Posts for: October, 2021

By Brookside Dental Care
October 28, 2021
Category: Cosmetic Dentistry
Tags: Teeth Cleaning  

When was the last time you had your routine teeth cleaning at your dentist's office? If you think teeth brushing and flossing are enough to protect your oral health, you might want to have a rethink. Dental cleaning with your dentist in Stockton, CA, Dr. Alexander Pritsky, and Dr. Roger Lang of Brookside Dental Care, will help you get a cleaner smile and healthier teeth.

What is Teeth Cleaning?

If you're a regular at your dentist's office, you've probably had several teeth cleanings over the years. This routine dental procedure at your dentist's office removes tartar, bacteria, and plaque buildup on your teeth. At the end of your dental cleaning procedure with your dentist, you'll have a cleaner smile. Professional teeth cleaning with your Stockton, CA, dentist reaches between your teeth and into your gum line to clear out debris that you can't get out by teeth brushing and flossing.

Benefits of Teeth Cleaning

  • Reduces Bad Breath - If you're struggling with bad breath, routine teeth cleaning with your dentist removes the bad breath causing bacteria. It supports your teeth brushing and flossing efforts to keep your breath fresh.
  • Prevents Gum Disease - Going in for your regular dental cleaning is essential for preventing gum disease. It removes the bacteria in your gum pockets that can cause gum inflammation, bleeding, and recession.
  • Prevents Cavities - Dental caries result from oral bacteria, plaque, and tartar buildup. Teeth cleaning clears out the bacteria to protect your teeth.
  • Brighter Smile - Your teeth may be a few shades brighter under all the grime and plaque buildup. During your dental cleaning, your dentist will remove plaque and dental stains that are responsible for your dull smile.
  • Early Cancer Detection - Your routine dental cleaning lets your dentist examine your teeth and oral structures closely. Therefore, spotting early cancer signs is possible.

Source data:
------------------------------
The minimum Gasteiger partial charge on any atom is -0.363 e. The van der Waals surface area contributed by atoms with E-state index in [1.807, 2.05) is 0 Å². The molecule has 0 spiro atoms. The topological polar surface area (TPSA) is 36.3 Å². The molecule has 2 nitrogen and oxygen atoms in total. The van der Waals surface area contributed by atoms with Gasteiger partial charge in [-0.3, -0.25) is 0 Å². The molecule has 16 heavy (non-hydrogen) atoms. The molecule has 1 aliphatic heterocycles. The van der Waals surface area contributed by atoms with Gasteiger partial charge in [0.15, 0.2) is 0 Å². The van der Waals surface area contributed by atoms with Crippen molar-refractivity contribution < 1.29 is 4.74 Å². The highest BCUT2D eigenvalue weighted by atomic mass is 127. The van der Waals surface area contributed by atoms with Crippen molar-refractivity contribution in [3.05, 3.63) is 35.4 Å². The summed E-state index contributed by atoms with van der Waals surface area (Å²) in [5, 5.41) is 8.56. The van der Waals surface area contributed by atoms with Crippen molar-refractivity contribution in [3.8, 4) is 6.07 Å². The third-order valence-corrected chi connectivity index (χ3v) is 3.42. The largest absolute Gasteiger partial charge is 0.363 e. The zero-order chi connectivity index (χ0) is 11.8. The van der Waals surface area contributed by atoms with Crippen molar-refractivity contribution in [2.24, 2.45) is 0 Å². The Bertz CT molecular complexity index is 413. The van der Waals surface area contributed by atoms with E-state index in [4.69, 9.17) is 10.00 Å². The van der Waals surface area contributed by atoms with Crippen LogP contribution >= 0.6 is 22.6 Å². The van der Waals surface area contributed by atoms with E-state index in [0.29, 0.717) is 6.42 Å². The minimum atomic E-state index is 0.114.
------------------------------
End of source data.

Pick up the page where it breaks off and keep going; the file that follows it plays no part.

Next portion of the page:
• Protects Overall Health - Oral bacteria doesn't affect just your oral health but it can affect other areas of your body such as your cardiovascular health.

Are you due for your next dental cleaning with your dentist? Call your Stockton, CA, dentist, Dr. Pritsky, and Dr. Lang of Brookside Dental Care, at (209) 952-8804 to set up your next appointment.


LoveandHipHopHostsNo-GapSmileandHowYouCanHaveOneToo

Nina Parker, the host of Love & Hip Hop for six seasons, is now busy with the new game show Blockbusters and her own talk show The Nina Parker Show. But even with a full plate, she took time recently for some personal care—getting a new smile.

Parker's fans are familiar with her noticeable tooth gap. But a video on TikTok in February changed all that: In the video, she teasingly pulls away a mask she's wearing to reveal her smile—without the gap.

Parker and other celebrities like Madonna, Michael Strahan and David Letterman are not alone. Teeth gaps are a common smile feature, dating back millennia (even in fiction: Chaucer described the Wife of Bath as being "gap-toothed" in The Canterbury Tales).

So, what causes a tooth gap? Actually, a lot of possibilities. The muscle between the teeth (the frenum) may be overly large and pushing the teeth apart. There may be too much room on the jaw, so the teeth spread apart as they develop. It might also have resulted from tongue thrusting or late thumb sucking as a child, influencing the front teeth to develop forward and outward.

A tooth gap can be embarrassing because they're often front and center for all the world to see, but they can also cause oral health problems like complicating oral hygiene and increasing your risk for tooth decay. They can also contribute to misalignment of other teeth.

Fortunately, there are ways to alleviate a gap. One way is to move the teeth closer together with either braces or removable clear aligners. This may be the best approach if the gap is wide and it's contributing to misalignment of other teeth. You may also need surgery to alter the frenum.

You can also reduce less-pronounced gaps cosmetically with dental bonding or porcelain veneers. Bonding involves applying a type of resin material to the teeth on either side of the gap. After some sculpting to make it appear life-like, we harden the material with a curing light. The result is a durable, tooth-like appearance that closes the gap.